The time to contain the spread of the coronavirus is now, U.S. Rep. Roger Marshall said, urging Americans to stay home if they are sick and decrease in-person social contact.
“I just think each community needs to do what’s best for them, but this is the time to jump on top of this virus,” said Marshall, the Republican representative for Kansas’ 1st Congressional District. “It won’t do any good for the county next to you to shut down and then Riley County doesn’t shut things down, and we just keep passing it back and forth. This is the time we got to hop on top of this.”
The congressman and former practicing physician spoke with The Mercury Wednesday over the phone after he recently voted on Saturday to pass the Families First Coronavirus Response Act. President Donald Trump signed the bill into law Wednesday night.
Marshall said the law targets supporting hourly wage earners, blue collar workers and small businesses.
“Let’s say you worked at a bar in Aggieville — I used to work at Kite’s,” he said. “If you get laid off for a couple weeks, this allows Kite’s to pay that waiter or waitress for those two weeks, and they’ll get a tax credit toward it.”
Other notable impacts included in the bill are:
• $500 million in additional funding for the Women, Infants and Children (WIC) nutrition program
• $400 million in additional funding for the Emergency Food Assistance Program
• $82 million in additional funding for the Defense Health Program
• $250 million in additional funding for food programs, including home delivery food programs, for the elderly and disabled
• Waivers to some requirements for school lunch programs
• Waivers to work requirements to be eligible for SNAP food programs
• New, temporary requirements that employers with more than 20 employees offer some paid sick leave time to their employees
• Extensions to, and additional funds for, unemployment benefits
• Free COVID-19 testing without co-pays or deductibles
Following Gov. Laura Kelly’s recent decision to close K-12 school buildings for the rest of the school year, halt mortgage foreclosures and evictions, and ban gatherings of more than 50 people, Marshall said he would rather people exercise an overabundance of caution at the moment.
“We have to assume that the virus is out in every community,” he said. “I hope there’s not, but we have to assume that. Kids and young adults, they’re super infectors so if one child has the virus, they’re going to transmit it a bunch more often than say an older person who just doesn’t have as many social contacts. Think of senior citizens, for the sake of people with illnesses.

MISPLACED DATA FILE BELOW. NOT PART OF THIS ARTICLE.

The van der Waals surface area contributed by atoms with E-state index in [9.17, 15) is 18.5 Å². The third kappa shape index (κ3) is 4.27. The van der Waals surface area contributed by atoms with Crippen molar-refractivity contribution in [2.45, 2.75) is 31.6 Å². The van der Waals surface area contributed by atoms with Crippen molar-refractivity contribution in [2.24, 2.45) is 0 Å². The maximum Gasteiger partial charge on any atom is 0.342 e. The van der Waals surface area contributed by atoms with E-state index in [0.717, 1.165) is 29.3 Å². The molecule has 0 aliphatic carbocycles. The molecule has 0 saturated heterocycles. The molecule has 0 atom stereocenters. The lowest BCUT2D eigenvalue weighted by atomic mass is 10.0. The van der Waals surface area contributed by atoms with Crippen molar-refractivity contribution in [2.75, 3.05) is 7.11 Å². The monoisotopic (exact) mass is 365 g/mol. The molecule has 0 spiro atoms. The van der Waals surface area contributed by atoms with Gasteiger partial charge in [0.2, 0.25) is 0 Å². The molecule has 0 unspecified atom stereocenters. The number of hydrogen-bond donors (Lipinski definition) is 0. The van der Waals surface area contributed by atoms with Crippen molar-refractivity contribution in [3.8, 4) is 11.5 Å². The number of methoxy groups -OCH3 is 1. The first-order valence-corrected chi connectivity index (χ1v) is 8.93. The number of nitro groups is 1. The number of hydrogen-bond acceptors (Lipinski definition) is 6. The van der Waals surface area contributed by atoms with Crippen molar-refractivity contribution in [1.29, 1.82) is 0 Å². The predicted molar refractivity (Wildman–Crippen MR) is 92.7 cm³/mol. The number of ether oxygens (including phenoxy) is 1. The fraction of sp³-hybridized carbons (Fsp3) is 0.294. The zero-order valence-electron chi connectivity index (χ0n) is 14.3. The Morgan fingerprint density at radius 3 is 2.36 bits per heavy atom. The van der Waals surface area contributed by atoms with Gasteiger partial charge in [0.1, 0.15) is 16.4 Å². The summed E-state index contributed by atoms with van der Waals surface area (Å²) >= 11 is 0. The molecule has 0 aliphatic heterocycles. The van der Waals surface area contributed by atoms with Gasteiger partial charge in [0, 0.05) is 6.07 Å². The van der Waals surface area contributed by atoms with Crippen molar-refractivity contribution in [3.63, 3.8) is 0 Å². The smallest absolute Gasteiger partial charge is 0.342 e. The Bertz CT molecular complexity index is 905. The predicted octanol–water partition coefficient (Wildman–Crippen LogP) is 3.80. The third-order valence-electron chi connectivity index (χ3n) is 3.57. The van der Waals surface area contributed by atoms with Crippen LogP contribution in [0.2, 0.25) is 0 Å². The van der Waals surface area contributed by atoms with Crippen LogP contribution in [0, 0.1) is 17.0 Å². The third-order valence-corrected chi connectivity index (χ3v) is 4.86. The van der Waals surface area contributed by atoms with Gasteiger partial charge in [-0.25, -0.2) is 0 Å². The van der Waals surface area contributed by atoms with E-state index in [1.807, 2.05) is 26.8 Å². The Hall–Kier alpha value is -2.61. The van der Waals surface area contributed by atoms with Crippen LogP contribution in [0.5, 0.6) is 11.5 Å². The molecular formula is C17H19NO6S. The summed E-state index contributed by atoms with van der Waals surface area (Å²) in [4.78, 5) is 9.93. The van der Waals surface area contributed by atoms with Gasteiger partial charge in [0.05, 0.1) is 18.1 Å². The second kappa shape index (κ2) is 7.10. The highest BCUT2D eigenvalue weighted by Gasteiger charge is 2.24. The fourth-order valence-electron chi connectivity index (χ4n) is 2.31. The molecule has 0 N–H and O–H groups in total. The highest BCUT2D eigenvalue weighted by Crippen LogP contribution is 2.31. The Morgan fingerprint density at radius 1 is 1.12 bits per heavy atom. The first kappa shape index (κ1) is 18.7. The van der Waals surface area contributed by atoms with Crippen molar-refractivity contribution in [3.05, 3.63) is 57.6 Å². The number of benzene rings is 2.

“I hope in a couple of weeks you can say we did too much,” Marshall continued, “but I think right now, it’s so critical that this is the acceleration phase of the spread of this virus. Every virus we prevent spreading today is going to prevent dozens in the future and save many, many Kansas lives.”
This was the second bill passed this month designed to limit the pandemic’s impact.
The first was a $8.3 billion congressional deal to boost the country’s production of testing kits and expedite development of an antiviral treatment drug and a vaccine to prevent outbreak. It also included funding for Kansas to track people who may have come in contact with the virus and more than $1 billion for overseas responses to the virus.
While the federal government has been working on solutions to mitigate the virus’ spread and impact, Marshall said the issue will have to ultimately be solved at the community level.
“I think that I’ve done everything humanly possible to get the word out,” he said. “Some people pay heed to the warnings and some don’t. Some communities did better, but it’s never too late to start. We all have a responsibility in each community.”
Marshall advised people to stay home if they feel signs of illness and if they are part of a population more at-risk of developing serious illnesses from the disease, like those over the age of 60 and/or with underlying health conditions. If someone feels sick, he said they should contact their doctor to see about getting tested. Marshall also said people decrease social contact by not gathering in groups of more than 10 or, for example, not going out to restaurants and bars.
Marshall acknowledged that businesses, facilities and institutions may be hurting financially because of closures and less movement through the community, but “the best thing we can do for the economy right now is to keep Kansans healthy to get through this as quickly and as efficiently as possible.”
“You can choose to live in fear or you can choose to live in faith,” Marshall said. “We’ve been through harder times. Our grandparents went through the Great Depression, (we’ve gone through) the great recession of 2008. We’ve had the swine flu come through and killed 12,000 Americans. The seasonal flu has already killed 20,000 of Americans this year — we’re going to get through this. Each one of us can have a great impact by doing what the president’s asking us to do — stay home for a couple of days, minimize our exposure and stop the spread of this disease.”
According to the Kansas Department of Health and Environment, there are 34 confirmed positive tests of the coronavirus in Kansas as of noon Thursday, most of which are located in the Johnson and Wyandotte counties.
One Kansas person, a man in his 70s who lived at a longterm care facility in Wyandotte County, has died from the virus.
Other cases have been found in Butler, Cherokee, Douglas, Franklin, Jackson, Leavenworth, Linn and Morris counties.